Monday, March 10, 2014 9:49 AM
Photo by Tauren Dyson. Forest Heights Mayor Jacqueline Goodall stands on stage at Forest Heights Day on Aug. 3.
Published on: Thursday, August 15, 2013
By Tauren Dyson
Forest Heights, a community of more than 2,500 residents, is tucked away behind tall green trees that partially block it from the view of thousands of motorists who ride passed it during rush hour commutes.
It remains a secret that city officials would like to let more Prince Georgians in on.
“When I first moved here, I didn’t have a clue that there were houses here,” said Kathy Clark, a 38-year Forest Heights resident. “And, since I’ve been here, people will say, ‘Oh, there’s houses here, back up on that hill. I thought it was just woods and trees.’”
“Towns have to be marketed,” Forest Heights Mayor Jacqueline Goodall said. “I want people to live here, Forest Heights, the best municipality in Prince George’s County.”
Events like “Forest Heights Day, ” held earlier in August, give Goodall and town officials an opportunity to promote the town and everything that makes it unique.
“In this area we have 495 and we have 295, that means there’s a lot of CO2 (carbon dioxide) falling down around us,” Goodall said. “We have planted over 1,400 trees in the town of Forest Heights.”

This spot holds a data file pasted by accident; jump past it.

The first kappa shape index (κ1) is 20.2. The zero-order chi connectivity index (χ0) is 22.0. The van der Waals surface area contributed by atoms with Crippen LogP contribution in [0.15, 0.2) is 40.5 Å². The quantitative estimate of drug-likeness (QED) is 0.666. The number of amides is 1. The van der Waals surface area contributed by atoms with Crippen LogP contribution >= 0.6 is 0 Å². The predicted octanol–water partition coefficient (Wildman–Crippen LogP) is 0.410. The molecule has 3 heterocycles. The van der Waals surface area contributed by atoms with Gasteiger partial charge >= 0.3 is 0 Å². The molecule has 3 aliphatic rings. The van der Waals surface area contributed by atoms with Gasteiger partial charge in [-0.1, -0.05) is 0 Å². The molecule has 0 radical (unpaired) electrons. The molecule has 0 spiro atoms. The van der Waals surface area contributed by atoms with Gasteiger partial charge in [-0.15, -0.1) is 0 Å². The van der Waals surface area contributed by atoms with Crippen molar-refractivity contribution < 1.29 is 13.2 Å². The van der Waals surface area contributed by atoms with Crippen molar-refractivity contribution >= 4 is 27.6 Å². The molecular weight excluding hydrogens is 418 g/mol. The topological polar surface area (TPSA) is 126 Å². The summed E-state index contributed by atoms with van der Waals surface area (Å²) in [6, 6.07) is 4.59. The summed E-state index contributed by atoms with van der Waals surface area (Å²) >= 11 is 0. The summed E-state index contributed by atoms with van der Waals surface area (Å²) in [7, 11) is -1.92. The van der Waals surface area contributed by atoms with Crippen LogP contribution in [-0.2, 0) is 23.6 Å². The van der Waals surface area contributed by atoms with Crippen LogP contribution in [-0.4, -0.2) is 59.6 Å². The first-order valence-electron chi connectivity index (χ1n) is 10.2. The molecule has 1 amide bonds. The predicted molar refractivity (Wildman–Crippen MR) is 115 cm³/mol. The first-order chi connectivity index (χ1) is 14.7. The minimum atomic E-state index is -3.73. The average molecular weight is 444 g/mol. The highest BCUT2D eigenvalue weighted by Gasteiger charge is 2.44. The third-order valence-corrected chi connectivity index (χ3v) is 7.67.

Goodall calls it an urban canopy, a stand of trees, which act as a shelter against excessive carbon dioxide from the nearby roadways. It also soaks up heat from sunlight that helps homeowners cut down on the electricity they use to cool their homes throughout the summer.
With the same philosophy of using greenery to help conserve energy, Goodall spearheaded an initiative to put a vegetative roof on the town hall, insulating the building from extreme temperatures.
“Mayor Goodall is really doing some great things … trying to cut back on the use of electricity,” said Everett Bradford, Alice Ferguson Foundation community liaison. “They have a really good green initiative.”
Bradford said the foundation reached out to Forest Heights because of the town’s reputation for green living, particularly in the way it fights litter. Much of the trash in the county makes its way into storm drains, ultimately leading into the Potomac River. Since the Alice Ferguson Foundation headquarters in Accokeek sits at the bend of the river, where much of the litter snags, the consequences of pollution has a disproportionate effect on the foundation.
Town residents commend Goodall for her trash prevention efforts.
“We had a drain put in, and most of our water is filtered before it goes into the river,” Clark said. “Mayor Goodall pushes us on a daily basis.”
Town officials are also concerned about excess storm water that helps push the trash into the sewer. In 2012, Forest Heights won a $55,000 grant from the state to install a permeable pavement/water storage system outside of its town hall.
Goodall said this is all done in the name of improving Forest Heights’ infrastructure and making it a more livable community.